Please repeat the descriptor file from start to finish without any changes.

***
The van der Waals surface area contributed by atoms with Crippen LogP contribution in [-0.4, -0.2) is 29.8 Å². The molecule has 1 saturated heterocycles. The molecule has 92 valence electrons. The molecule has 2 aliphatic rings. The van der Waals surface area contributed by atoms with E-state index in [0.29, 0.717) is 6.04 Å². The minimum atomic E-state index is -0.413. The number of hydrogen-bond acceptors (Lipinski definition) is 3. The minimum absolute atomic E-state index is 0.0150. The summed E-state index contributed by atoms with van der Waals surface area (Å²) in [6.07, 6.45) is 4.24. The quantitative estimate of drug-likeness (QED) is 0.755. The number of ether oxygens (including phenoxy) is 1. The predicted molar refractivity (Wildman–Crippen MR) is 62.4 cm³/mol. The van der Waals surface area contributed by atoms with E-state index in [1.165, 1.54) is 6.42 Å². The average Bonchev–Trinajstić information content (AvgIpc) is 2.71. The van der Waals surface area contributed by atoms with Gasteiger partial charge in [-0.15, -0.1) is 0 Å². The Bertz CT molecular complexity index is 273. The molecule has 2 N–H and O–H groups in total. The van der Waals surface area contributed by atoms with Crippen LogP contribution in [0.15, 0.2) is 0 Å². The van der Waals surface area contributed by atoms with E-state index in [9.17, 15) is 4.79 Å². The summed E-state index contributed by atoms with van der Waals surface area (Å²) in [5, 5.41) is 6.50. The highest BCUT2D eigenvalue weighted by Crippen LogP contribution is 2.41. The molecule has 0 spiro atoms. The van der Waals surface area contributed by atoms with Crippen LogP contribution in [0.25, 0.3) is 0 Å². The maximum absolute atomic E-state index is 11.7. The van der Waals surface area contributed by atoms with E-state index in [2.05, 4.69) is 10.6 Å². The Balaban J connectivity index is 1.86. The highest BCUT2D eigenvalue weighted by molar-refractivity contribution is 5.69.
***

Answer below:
The van der Waals surface area contributed by atoms with Crippen LogP contribution in [-0.4, -0.2) is 29.8 Å². The molecule has 1 saturated heterocycles. The molecule has 92 valence electrons. The molecule has 2 aliphatic rings. The van der Waals surface area contributed by atoms with E-state index in [0.29, 0.717) is 6.04 Å². The minimum atomic E-state index is -0.413. The number of hydrogen-bond acceptors (Lipinski definition) is 3. The minimum absolute atomic E-state index is 0.0150. The summed E-state index contributed by atoms with van der Waals surface area (Å²) in [6.07, 6.45) is 4.24. The quantitative estimate of drug-likeness (QED) is 0.755. The number of ether oxygens (including phenoxy) is 1. The predicted molar refractivity (Wildman–Crippen MR) is 62.4 cm³/mol. The van der Waals surface area contributed by atoms with E-state index in [1.165, 1.54) is 6.42 Å². The average Bonchev–Trinajstić information content (AvgIpc) is 2.71. The van der Waals surface area contributed by atoms with Gasteiger partial charge in [-0.15, -0.1) is 0 Å². The Bertz CT molecular complexity index is 273. The molecule has 2 N–H and O–H groups in total. The van der Waals surface area contributed by atoms with Crippen LogP contribution in [0.15, 0.2) is 0 Å². The van der Waals surface area contributed by atoms with E-state index in [9.17, 15) is 4.79 Å². The summed E-state index contributed by atoms with van der Waals surface area (Å²) in [5, 5.41) is 6.50. The highest BCUT2D eigenvalue weighted by Crippen LogP contribution is 2.41. The molecule has 0 spiro atoms. The van der Waals surface area contributed by atoms with Crippen LogP contribution in [0.25, 0.3) is 0 Å². The maximum absolute atomic E-state index is 11.7. The van der Waals surface area contributed by atoms with E-state index in [2.05, 4.69) is 10.6 Å². The Balaban J connectivity index is 1.86. The highest BCUT2D eigenvalue weighted by molar-refractivity contribution is 5.69.